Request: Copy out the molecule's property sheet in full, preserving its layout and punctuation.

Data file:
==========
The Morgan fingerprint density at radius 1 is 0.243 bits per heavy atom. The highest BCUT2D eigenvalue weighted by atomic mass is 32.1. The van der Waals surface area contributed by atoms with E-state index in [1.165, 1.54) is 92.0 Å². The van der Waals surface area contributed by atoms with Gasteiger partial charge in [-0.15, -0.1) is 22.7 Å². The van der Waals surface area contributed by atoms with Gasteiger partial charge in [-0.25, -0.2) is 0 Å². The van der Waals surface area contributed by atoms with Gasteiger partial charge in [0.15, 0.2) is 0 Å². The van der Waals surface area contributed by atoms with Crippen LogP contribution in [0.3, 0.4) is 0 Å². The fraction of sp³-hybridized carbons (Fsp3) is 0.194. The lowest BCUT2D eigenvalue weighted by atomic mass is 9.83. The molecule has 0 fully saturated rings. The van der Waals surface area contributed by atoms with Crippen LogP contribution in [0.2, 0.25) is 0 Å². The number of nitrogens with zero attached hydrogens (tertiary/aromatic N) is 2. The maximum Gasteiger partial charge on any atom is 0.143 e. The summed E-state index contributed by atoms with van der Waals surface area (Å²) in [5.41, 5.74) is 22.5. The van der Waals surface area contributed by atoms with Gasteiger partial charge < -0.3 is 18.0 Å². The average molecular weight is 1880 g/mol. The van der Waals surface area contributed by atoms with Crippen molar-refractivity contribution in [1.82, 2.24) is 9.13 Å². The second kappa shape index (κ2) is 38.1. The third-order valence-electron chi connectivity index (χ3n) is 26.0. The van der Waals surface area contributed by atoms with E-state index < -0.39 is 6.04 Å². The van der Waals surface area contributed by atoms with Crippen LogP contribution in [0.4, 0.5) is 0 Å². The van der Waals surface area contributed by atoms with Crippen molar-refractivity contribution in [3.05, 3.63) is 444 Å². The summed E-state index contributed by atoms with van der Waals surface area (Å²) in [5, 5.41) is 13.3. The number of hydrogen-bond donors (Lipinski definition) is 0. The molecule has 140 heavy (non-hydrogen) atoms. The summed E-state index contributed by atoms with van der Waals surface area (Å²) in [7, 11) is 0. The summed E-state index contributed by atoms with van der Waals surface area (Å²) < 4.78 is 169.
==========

The Morgan fingerprint density at radius 1 is 0.243 bits per heavy atom. The highest BCUT2D eigenvalue weighted by atomic mass is 32.1. The van der Waals surface area contributed by atoms with E-state index in [1.165, 1.54) is 92.0 Å². The van der Waals surface area contributed by atoms with Gasteiger partial charge in [-0.15, -0.1) is 22.7 Å². The van der Waals surface area contributed by atoms with Gasteiger partial charge in [-0.25, -0.2) is 0 Å². The van der Waals surface area contributed by atoms with Gasteiger partial charge in [0.15, 0.2) is 0 Å². The van der Waals surface area contributed by atoms with Crippen LogP contribution in [0.3, 0.4) is 0 Å². The fraction of sp³-hybridized carbons (Fsp3) is 0.194. The lowest BCUT2D eigenvalue weighted by atomic mass is 9.83. The molecule has 0 fully saturated rings. The van der Waals surface area contributed by atoms with Crippen LogP contribution in [0.2, 0.25) is 0 Å². The number of nitrogens with zero attached hydrogens (tertiary/aromatic N) is 2. The maximum Gasteiger partial charge on any atom is 0.143 e. The summed E-state index contributed by atoms with van der Waals surface area (Å²) in [5.41, 5.74) is 22.5. The van der Waals surface area contributed by atoms with Gasteiger partial charge < -0.3 is 18.0 Å². The average molecular weight is 1880 g/mol. The van der Waals surface area contributed by atoms with Crippen molar-refractivity contribution in [1.82, 2.24) is 9.13 Å². The second kappa shape index (κ2) is 38.1. The third-order valence-electron chi connectivity index (χ3n) is 26.0. The van der Waals surface area contributed by atoms with E-state index < -0.39 is 6.04 Å². The van der Waals surface area contributed by atoms with Crippen LogP contribution in [0.4, 0.5) is 0 Å². The van der Waals surface area contributed by atoms with Crippen molar-refractivity contribution in [3.05, 3.63) is 444 Å². The summed E-state index contributed by atoms with van der Waals surface area (Å²) in [5, 5.41) is 13.3. The number of hydrogen-bond donors (Lipinski definition) is 0. The molecule has 140 heavy (non-hydrogen) atoms. The summed E-state index contributed by atoms with van der Waals surface area (Å²) in [7, 11) is 0. The summed E-state index contributed by atoms with van der Waals surface area (Å²) < 4.78 is 169.